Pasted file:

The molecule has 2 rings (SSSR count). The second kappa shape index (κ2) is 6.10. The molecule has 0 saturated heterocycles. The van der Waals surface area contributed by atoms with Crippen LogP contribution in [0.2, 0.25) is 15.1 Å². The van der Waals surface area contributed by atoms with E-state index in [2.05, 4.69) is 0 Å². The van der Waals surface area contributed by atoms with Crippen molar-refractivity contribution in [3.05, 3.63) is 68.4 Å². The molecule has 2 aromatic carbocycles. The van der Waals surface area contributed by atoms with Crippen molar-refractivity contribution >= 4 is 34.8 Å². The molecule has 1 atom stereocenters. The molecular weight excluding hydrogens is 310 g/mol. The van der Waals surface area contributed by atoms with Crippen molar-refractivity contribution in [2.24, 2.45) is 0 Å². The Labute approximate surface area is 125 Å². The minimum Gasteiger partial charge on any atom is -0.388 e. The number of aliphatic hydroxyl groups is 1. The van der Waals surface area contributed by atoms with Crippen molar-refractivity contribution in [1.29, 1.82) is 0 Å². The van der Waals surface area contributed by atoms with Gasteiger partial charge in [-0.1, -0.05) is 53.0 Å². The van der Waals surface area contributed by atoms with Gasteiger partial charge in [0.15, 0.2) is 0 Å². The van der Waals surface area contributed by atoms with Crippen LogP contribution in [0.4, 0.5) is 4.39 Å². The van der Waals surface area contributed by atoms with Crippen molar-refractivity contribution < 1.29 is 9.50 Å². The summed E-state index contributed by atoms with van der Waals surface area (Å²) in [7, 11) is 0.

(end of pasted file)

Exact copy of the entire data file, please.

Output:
The molecule has 2 rings (SSSR count). The second kappa shape index (κ2) is 6.10. The molecule has 0 saturated heterocycles. The van der Waals surface area contributed by atoms with Crippen LogP contribution in [0.2, 0.25) is 15.1 Å². The van der Waals surface area contributed by atoms with E-state index in [2.05, 4.69) is 0 Å². The van der Waals surface area contributed by atoms with Crippen molar-refractivity contribution in [3.05, 3.63) is 68.4 Å². The molecule has 2 aromatic carbocycles. The van der Waals surface area contributed by atoms with Crippen molar-refractivity contribution >= 4 is 34.8 Å². The molecule has 1 atom stereocenters. The molecular weight excluding hydrogens is 310 g/mol. The van der Waals surface area contributed by atoms with Crippen molar-refractivity contribution in [2.24, 2.45) is 0 Å². The Labute approximate surface area is 125 Å². The minimum Gasteiger partial charge on any atom is -0.388 e. The number of aliphatic hydroxyl groups is 1. The van der Waals surface area contributed by atoms with Crippen molar-refractivity contribution in [1.29, 1.82) is 0 Å². The van der Waals surface area contributed by atoms with Gasteiger partial charge in [-0.1, -0.05) is 53.0 Å². The van der Waals surface area contributed by atoms with Gasteiger partial charge in [0.15, 0.2) is 0 Å². The van der Waals surface area contributed by atoms with Crippen LogP contribution in [0.4, 0.5) is 4.39 Å². The van der Waals surface area contributed by atoms with Crippen molar-refractivity contribution < 1.29 is 9.50 Å². The summed E-state index contributed by atoms with van der Waals surface area (Å²) in [7, 11) is 0.